Luke Donald vows to see out Ryder Cup captaincy as Henrik Stenson’s replacement

Luke Donald, who has replaced Henrik Stenson as Europe’s Ryder Cup captain, insists there is no chance of him saying “ciao” as well before next September’s match in Italy.

New European Ryder Cup captain Luke Donald poses with the trophy. Picture: Mike Ehrmann/Getty Images.
New European Ryder Cup captain Luke Donald poses with the trophy. Picture: Mike Ehrmann/Getty Images.

The Englishman, a former world No 1 who played on the winning team in all four of his appearances in the biennial event, has been handed the role after Stenson was stripped of his captaincy duties before joining the breakaway LIV Golf Series.

Donald, who had been in the frame when Stenson was appointed in March, will lead the Europeans into battle against the Americans at Marco Simone Golf Club in Rome next September.

“The opportunity to be a Ryder Cup captain is one of the greatest honours I can have in my golfing career,” he said. “I have signed a contract, and I intend to see that through.

" Yeah, I'm giving you my word that I will be here for the next 14 months. I'm excited about this opportunity, I really am. The Ryder Cup means so much to me and I'm not going to take this lightly, so I will see you in Rome.”

The 44-year-old has been given the nod ahead of Paul Lawrie and Robert Karlsson, the two others who’d initially been in the mix in a process that involved the three most recent captains - Darren Clarke, Thomas Bjorn and Padraig Harrington.

“To be honest, I was disappointed I didn't get the nod back in March,” added Donald, who is retaining Bjorn and Edoardo Molinari, both of whom had been appointed by Stenson in his short reign, as vice-captains. “But sometimes we're given second chances. I grabbed it and I'm thoroughly looking forward to making the most of it. So I'm very, very excited.”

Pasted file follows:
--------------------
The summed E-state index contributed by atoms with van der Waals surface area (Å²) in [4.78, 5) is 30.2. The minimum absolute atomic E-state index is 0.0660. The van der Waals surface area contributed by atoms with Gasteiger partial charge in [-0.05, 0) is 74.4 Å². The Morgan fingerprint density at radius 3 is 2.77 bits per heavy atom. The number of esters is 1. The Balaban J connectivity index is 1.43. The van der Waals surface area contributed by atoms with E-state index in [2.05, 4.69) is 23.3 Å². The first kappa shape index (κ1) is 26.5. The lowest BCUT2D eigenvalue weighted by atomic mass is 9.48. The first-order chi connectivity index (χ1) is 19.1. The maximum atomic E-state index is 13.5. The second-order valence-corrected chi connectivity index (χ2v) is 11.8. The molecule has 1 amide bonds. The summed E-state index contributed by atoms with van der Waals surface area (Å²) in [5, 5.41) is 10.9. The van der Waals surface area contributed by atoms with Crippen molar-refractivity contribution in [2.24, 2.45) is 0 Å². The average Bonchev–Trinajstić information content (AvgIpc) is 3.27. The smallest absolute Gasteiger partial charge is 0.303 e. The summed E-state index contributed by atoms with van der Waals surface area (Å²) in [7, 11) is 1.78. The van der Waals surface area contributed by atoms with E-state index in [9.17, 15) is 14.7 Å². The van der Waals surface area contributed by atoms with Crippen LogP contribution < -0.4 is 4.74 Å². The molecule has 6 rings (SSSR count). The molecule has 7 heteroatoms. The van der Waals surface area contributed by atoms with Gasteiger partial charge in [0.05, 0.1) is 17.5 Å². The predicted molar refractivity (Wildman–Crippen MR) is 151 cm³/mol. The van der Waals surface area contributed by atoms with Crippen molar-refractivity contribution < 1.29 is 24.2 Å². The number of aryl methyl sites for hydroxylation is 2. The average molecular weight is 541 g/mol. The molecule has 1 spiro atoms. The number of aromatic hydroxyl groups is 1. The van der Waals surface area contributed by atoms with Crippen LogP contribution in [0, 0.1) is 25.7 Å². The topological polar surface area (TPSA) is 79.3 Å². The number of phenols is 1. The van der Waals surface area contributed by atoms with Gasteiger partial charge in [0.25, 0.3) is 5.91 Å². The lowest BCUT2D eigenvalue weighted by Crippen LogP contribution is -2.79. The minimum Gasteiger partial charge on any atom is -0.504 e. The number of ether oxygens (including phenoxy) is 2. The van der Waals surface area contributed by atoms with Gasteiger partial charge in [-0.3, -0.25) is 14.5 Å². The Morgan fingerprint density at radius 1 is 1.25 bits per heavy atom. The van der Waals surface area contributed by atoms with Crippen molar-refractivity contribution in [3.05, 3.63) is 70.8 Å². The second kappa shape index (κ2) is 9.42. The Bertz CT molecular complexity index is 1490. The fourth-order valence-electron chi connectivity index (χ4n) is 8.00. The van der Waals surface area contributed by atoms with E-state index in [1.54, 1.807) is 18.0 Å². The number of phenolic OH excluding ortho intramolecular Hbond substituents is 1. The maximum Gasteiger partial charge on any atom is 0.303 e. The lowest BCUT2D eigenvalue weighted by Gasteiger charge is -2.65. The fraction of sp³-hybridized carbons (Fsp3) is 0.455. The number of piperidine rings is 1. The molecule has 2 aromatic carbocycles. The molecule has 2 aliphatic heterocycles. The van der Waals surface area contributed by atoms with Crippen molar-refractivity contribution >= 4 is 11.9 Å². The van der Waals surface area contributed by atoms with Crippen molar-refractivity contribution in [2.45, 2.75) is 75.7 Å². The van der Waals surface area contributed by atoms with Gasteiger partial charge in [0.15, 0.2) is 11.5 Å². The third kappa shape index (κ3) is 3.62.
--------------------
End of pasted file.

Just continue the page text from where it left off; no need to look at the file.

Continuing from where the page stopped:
It remains to be seen if Ryder Cup stalwarts like Lee Westwood, Sergio Garcia, Ian Poulter and Martin Kaymer will be eligible for the event’s 44th edition after joining Greg Norman’s breakaway LIV Golf Series.

They were all handed £100,000 fines and also banned from playing in last month’s Genesis Scottish Open, though Poulter teed up at The Renaissance Club along with three other LIV players through an appeal process that is still ongoing.

“Obviously part of being a captain is to create a strong 12-man unified team, and I'll be working on that over the next 14 months,” said Donald, who put the first point on the board in the Sunday singles as Europe pulled off the ‘Miracle at Medinah’ in 2012.

“I'm not here really to talk about LIV and whether they will be eligible or not. That's to be seen and kind of a hypothetical question. But, over the next few months, hopefully we'll have some clarity on that situation and we can start making some decisions about that when they become more clear.”

Donald said it wasn’t his place to “judge” Stenson for his decision, which was also raised with Guy Kinnings, the European Ryder Cup director, as he announced the new captain.

“We're disappointed but Henrik made his decision and we respect that,” said Kinnings. “We are now just excited to get behind Luke. Things happen for a reason. We have now got a great captain. We will get behind him and do everything to be ready to win next year.”

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